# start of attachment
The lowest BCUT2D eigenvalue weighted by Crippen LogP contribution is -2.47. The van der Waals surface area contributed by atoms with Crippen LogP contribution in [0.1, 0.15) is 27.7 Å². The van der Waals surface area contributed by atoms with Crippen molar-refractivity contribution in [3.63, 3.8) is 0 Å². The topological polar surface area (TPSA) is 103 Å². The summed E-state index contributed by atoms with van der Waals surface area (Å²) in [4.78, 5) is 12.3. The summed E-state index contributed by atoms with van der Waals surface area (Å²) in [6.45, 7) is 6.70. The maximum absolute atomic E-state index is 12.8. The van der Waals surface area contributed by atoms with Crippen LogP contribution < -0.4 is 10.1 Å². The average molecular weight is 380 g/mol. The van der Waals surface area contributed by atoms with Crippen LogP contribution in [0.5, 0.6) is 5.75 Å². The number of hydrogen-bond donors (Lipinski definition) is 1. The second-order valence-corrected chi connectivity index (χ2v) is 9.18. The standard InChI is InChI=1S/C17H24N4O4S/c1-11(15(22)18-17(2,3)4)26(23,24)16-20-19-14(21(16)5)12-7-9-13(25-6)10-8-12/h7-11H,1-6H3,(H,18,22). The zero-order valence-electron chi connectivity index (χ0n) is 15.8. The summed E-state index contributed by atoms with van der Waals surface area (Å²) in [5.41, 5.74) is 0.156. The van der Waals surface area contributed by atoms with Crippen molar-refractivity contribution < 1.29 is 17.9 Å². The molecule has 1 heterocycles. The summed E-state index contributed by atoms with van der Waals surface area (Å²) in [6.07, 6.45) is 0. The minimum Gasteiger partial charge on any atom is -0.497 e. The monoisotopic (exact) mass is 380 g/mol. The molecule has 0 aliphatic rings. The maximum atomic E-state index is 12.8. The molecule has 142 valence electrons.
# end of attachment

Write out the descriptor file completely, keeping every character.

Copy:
The lowest BCUT2D eigenvalue weighted by Crippen LogP contribution is -2.47. The van der Waals surface area contributed by atoms with Crippen LogP contribution in [0.1, 0.15) is 27.7 Å². The van der Waals surface area contributed by atoms with Crippen molar-refractivity contribution in [3.63, 3.8) is 0 Å². The topological polar surface area (TPSA) is 103 Å². The summed E-state index contributed by atoms with van der Waals surface area (Å²) in [4.78, 5) is 12.3. The summed E-state index contributed by atoms with van der Waals surface area (Å²) in [6.45, 7) is 6.70. The maximum absolute atomic E-state index is 12.8. The van der Waals surface area contributed by atoms with Crippen LogP contribution < -0.4 is 10.1 Å². The average molecular weight is 380 g/mol. The van der Waals surface area contributed by atoms with Crippen LogP contribution in [0.5, 0.6) is 5.75 Å². The number of hydrogen-bond donors (Lipinski definition) is 1. The second-order valence-corrected chi connectivity index (χ2v) is 9.18. The standard InChI is InChI=1S/C17H24N4O4S/c1-11(15(22)18-17(2,3)4)26(23,24)16-20-19-14(21(16)5)12-7-9-13(25-6)10-8-12/h7-11H,1-6H3,(H,18,22). The zero-order valence-electron chi connectivity index (χ0n) is 15.8. The summed E-state index contributed by atoms with van der Waals surface area (Å²) in [5.41, 5.74) is 0.156. The van der Waals surface area contributed by atoms with Crippen molar-refractivity contribution < 1.29 is 17.9 Å². The molecule has 1 heterocycles. The summed E-state index contributed by atoms with van der Waals surface area (Å²) in [6.07, 6.45) is 0. The minimum Gasteiger partial charge on any atom is -0.497 e. The monoisotopic (exact) mass is 380 g/mol. The molecule has 0 aliphatic rings. The maximum atomic E-state index is 12.8. The molecule has 142 valence electrons.